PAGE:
The central goal of Algorithmic Fairness is to develop AI-based systems which do not discriminate subgroups in the population with respect to one or multiple notions of inequity, knowing that data is often humanly biased. Researchers are racing to develop AI-based systems able to reach superior performance in terms of accuracy, increasing the risk of inheriting the human biases hidden in the data. An obvious tension exists between these two lines of research that are currently colliding due to increasing concerns regarding the widespread adoption of these systems and their ethical impact. The problem is even more challenging when the input data is complex (e.g. graphs, trees, or images) and deep uninterpretable models need to be employed to achieve satisfactory performance. In fact, it is required to develop a deep architecture to learn a data representation able, from one side, to be expressive enough to describe the data and lead to highly accurate models and, from the other side, to discard all the information which may lead to unfair behavior. In this work we measure fairness according to Demographic Parity, requiring the probability of the model decisions to be independent of the sensitive information. We investigate how to impose this constraint in the different layers of deep neural networks for complex data, with particular reference to deep networks for graph and face recognition. We present experiments on different real-world datasets, showing the effectiveness of our proposal both quantitatively by means of accuracy and fairness metrics and qualitatively by means of visual explanation.

Deep fair models for complex data: Graphs labeling and explainable face recognition

Franco D.;Anguita D.;Oneto L.
2022

Abstract

The central goal of Algorithmic Fairness is to develop AI-based systems which do not discriminate subgroups in the population with respect to one or multiple notions of inequity, knowing that data is often humanly biased. Researchers are racing to develop AI-based systems able to reach superior performance in terms of accuracy, increasing the risk of inheriting the human biases hidden in the data. An obvious tension exists between these two lines of research that are currently colliding due to increasing concerns regarding the widespread adoption of these systems and their ethical impact. The problem is even more challenging when the input data is complex (e.g. graphs, trees, or images) and deep uninterpretable models need to be employed to achieve satisfactory performance. In fact, it is required to develop a deep architecture to learn a data representation able, from one side, to be expressive enough to describe the data and lead to highly accurate models and, from the other side, to discard all the information which may lead to unfair behavior. In this work we measure fairness according to Demographic Parity, requiring the probability of the model decisions to be independent of the sensitive information. We investigate how to impose this constraint in the different layers of deep neural networks for complex data, with particular reference to deep networks for graph and face recognition. We present experiments on different real-world datasets, showing the effectiveness of our proposal both quantitatively by means of accuracy and fairness metrics and qualitatively by means of visual explanation.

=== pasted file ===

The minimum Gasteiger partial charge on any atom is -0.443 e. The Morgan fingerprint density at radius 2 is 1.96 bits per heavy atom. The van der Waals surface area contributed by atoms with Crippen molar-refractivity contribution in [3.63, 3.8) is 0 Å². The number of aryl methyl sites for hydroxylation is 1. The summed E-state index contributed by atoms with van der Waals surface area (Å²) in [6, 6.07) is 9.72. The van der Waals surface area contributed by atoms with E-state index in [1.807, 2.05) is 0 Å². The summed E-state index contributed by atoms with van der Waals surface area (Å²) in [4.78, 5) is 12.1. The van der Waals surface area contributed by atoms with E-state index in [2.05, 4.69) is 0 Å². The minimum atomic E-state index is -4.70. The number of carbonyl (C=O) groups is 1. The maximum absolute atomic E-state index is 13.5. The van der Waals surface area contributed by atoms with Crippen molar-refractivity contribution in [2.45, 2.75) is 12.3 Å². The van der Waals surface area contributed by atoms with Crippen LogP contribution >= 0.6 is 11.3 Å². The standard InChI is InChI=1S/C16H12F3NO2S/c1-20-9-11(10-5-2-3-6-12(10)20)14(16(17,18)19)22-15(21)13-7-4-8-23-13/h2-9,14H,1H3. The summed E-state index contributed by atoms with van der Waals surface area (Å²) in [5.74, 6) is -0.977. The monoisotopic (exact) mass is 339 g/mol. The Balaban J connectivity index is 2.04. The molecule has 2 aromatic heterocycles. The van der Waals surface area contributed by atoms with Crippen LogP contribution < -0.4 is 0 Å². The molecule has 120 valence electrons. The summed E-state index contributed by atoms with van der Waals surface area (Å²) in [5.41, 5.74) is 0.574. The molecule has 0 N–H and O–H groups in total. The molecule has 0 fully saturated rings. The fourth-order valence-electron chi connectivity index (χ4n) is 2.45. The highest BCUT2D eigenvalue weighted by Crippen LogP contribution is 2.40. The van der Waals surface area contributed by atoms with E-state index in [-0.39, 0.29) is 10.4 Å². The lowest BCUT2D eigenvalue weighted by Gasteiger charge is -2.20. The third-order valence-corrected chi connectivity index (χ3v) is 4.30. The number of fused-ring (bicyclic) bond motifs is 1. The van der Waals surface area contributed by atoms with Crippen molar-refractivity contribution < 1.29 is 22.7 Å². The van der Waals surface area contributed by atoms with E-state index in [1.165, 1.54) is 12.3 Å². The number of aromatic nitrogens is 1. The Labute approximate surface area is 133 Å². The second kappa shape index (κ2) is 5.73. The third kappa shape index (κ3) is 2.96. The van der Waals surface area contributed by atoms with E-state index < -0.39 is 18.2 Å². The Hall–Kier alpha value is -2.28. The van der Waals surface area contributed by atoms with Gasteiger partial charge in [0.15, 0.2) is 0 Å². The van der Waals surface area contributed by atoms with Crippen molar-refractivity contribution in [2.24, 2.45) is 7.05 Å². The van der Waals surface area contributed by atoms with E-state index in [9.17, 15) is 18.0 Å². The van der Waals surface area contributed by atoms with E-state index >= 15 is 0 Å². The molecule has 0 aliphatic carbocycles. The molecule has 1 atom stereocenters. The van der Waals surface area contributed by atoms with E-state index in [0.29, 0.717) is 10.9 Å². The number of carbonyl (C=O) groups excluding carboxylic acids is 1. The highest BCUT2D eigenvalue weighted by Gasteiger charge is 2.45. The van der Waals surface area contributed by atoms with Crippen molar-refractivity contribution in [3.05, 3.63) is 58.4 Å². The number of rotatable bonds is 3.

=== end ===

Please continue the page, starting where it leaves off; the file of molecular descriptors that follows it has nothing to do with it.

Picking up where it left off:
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Utilizza questo identificativo per citare o creare un link a questo documento: http://hdl.handle.net/11567/1086507
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